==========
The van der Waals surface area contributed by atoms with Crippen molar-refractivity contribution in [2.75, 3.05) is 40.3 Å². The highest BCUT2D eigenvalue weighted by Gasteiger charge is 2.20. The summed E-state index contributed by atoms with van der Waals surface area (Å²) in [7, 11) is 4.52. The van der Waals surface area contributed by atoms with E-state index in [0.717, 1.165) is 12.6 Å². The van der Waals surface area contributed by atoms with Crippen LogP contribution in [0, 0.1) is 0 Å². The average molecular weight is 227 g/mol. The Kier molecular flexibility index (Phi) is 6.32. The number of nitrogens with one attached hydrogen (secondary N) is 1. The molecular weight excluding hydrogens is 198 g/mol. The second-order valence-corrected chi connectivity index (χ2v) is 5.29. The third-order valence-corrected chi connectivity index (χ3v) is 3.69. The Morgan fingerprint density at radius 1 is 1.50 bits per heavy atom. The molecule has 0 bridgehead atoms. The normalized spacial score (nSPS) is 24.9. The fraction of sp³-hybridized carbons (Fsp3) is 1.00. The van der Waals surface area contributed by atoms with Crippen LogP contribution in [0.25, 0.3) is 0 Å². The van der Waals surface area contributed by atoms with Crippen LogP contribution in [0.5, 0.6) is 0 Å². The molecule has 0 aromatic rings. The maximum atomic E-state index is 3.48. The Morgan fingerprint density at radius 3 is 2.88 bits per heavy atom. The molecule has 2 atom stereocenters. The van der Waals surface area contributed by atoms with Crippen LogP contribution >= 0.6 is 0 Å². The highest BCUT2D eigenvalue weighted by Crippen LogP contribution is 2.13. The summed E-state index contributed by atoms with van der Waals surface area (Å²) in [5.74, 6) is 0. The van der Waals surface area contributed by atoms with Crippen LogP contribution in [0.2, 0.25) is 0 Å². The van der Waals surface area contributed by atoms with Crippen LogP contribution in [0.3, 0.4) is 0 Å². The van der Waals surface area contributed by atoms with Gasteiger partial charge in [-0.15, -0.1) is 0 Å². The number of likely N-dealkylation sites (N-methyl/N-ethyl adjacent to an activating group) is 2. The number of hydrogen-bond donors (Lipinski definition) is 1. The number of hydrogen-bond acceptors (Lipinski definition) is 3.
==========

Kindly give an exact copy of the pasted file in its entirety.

The van der Waals surface area contributed by atoms with Crippen molar-refractivity contribution in [2.75, 3.05) is 40.3 Å². The highest BCUT2D eigenvalue weighted by Gasteiger charge is 2.20. The summed E-state index contributed by atoms with van der Waals surface area (Å²) in [7, 11) is 4.52. The van der Waals surface area contributed by atoms with E-state index in [0.717, 1.165) is 12.6 Å². The van der Waals surface area contributed by atoms with Crippen LogP contribution in [0, 0.1) is 0 Å². The average molecular weight is 227 g/mol. The Kier molecular flexibility index (Phi) is 6.32. The number of nitrogens with one attached hydrogen (secondary N) is 1. The molecular weight excluding hydrogens is 198 g/mol. The second-order valence-corrected chi connectivity index (χ2v) is 5.29. The third-order valence-corrected chi connectivity index (χ3v) is 3.69. The Morgan fingerprint density at radius 1 is 1.50 bits per heavy atom. The molecule has 0 bridgehead atoms. The normalized spacial score (nSPS) is 24.9. The fraction of sp³-hybridized carbons (Fsp3) is 1.00. The van der Waals surface area contributed by atoms with Crippen LogP contribution in [0.25, 0.3) is 0 Å². The van der Waals surface area contributed by atoms with Crippen LogP contribution in [0.5, 0.6) is 0 Å². The molecule has 0 aromatic rings. The maximum atomic E-state index is 3.48. The Morgan fingerprint density at radius 3 is 2.88 bits per heavy atom. The molecule has 2 atom stereocenters. The van der Waals surface area contributed by atoms with Crippen LogP contribution >= 0.6 is 0 Å². The highest BCUT2D eigenvalue weighted by Crippen LogP contribution is 2.13. The summed E-state index contributed by atoms with van der Waals surface area (Å²) in [5.74, 6) is 0. The van der Waals surface area contributed by atoms with Crippen LogP contribution in [0.2, 0.25) is 0 Å². The van der Waals surface area contributed by atoms with Crippen LogP contribution in [0.3, 0.4) is 0 Å². The van der Waals surface area contributed by atoms with Gasteiger partial charge in [-0.15, -0.1) is 0 Å². The number of likely N-dealkylation sites (N-methyl/N-ethyl adjacent to an activating group) is 2. The number of hydrogen-bond donors (Lipinski definition) is 1. The number of hydrogen-bond acceptors (Lipinski definition) is 3.